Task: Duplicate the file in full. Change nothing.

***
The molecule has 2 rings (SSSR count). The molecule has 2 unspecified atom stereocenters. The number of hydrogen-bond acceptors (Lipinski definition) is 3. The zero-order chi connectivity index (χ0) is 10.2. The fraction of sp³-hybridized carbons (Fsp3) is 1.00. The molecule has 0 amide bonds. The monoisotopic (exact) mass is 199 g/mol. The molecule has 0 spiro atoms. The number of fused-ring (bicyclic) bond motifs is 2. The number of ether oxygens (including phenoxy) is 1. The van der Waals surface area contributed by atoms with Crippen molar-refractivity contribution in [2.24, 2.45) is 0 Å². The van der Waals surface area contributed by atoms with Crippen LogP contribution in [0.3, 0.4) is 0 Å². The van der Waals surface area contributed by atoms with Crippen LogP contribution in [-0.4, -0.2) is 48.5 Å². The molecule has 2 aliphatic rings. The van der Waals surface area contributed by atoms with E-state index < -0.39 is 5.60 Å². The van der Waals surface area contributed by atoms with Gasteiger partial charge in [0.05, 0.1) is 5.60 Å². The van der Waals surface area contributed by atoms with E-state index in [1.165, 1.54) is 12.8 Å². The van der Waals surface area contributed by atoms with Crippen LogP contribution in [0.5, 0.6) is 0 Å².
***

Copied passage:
The molecule has 2 rings (SSSR count). The molecule has 2 unspecified atom stereocenters. The number of hydrogen-bond acceptors (Lipinski definition) is 3. The zero-order chi connectivity index (χ0) is 10.2. The fraction of sp³-hybridized carbons (Fsp3) is 1.00. The molecule has 0 amide bonds. The monoisotopic (exact) mass is 199 g/mol. The molecule has 0 spiro atoms. The number of fused-ring (bicyclic) bond motifs is 2. The number of ether oxygens (including phenoxy) is 1. The van der Waals surface area contributed by atoms with Crippen molar-refractivity contribution in [2.24, 2.45) is 0 Å². The van der Waals surface area contributed by atoms with Crippen LogP contribution in [0.3, 0.4) is 0 Å². The van der Waals surface area contributed by atoms with Crippen LogP contribution in [-0.4, -0.2) is 48.5 Å². The molecule has 2 aliphatic rings. The van der Waals surface area contributed by atoms with E-state index < -0.39 is 5.60 Å². The van der Waals surface area contributed by atoms with Gasteiger partial charge in [0.05, 0.1) is 5.60 Å². The van der Waals surface area contributed by atoms with E-state index in [1.165, 1.54) is 12.8 Å². The van der Waals surface area contributed by atoms with Crippen LogP contribution in [0.5, 0.6) is 0 Å².